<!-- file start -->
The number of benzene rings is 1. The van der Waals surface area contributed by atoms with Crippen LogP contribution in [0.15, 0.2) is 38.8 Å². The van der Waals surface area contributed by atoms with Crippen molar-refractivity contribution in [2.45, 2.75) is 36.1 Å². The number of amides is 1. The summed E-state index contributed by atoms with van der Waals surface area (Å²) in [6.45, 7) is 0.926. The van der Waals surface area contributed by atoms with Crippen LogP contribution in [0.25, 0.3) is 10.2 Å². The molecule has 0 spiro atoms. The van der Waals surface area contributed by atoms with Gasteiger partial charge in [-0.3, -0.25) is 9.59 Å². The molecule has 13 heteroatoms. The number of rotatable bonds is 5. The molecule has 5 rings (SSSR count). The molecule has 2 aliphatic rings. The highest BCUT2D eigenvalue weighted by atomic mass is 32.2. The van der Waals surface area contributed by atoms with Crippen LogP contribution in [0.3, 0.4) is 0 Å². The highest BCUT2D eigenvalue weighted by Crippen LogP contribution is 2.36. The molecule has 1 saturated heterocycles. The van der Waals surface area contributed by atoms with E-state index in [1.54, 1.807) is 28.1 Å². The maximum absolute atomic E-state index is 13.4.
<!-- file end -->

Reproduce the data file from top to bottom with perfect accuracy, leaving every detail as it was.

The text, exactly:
The number of benzene rings is 1. The van der Waals surface area contributed by atoms with Crippen LogP contribution in [0.15, 0.2) is 38.8 Å². The van der Waals surface area contributed by atoms with Crippen molar-refractivity contribution in [2.45, 2.75) is 36.1 Å². The number of amides is 1. The summed E-state index contributed by atoms with van der Waals surface area (Å²) in [6.45, 7) is 0.926. The van der Waals surface area contributed by atoms with Crippen LogP contribution in [0.25, 0.3) is 10.2 Å². The molecule has 0 spiro atoms. The van der Waals surface area contributed by atoms with Gasteiger partial charge in [-0.3, -0.25) is 9.59 Å². The molecule has 13 heteroatoms. The number of rotatable bonds is 5. The molecule has 5 rings (SSSR count). The molecule has 2 aliphatic rings. The highest BCUT2D eigenvalue weighted by atomic mass is 32.2. The van der Waals surface area contributed by atoms with Crippen LogP contribution in [0.3, 0.4) is 0 Å². The highest BCUT2D eigenvalue weighted by Crippen LogP contribution is 2.36. The molecule has 1 saturated heterocycles. The van der Waals surface area contributed by atoms with E-state index in [1.54, 1.807) is 28.1 Å². The maximum absolute atomic E-state index is 13.4.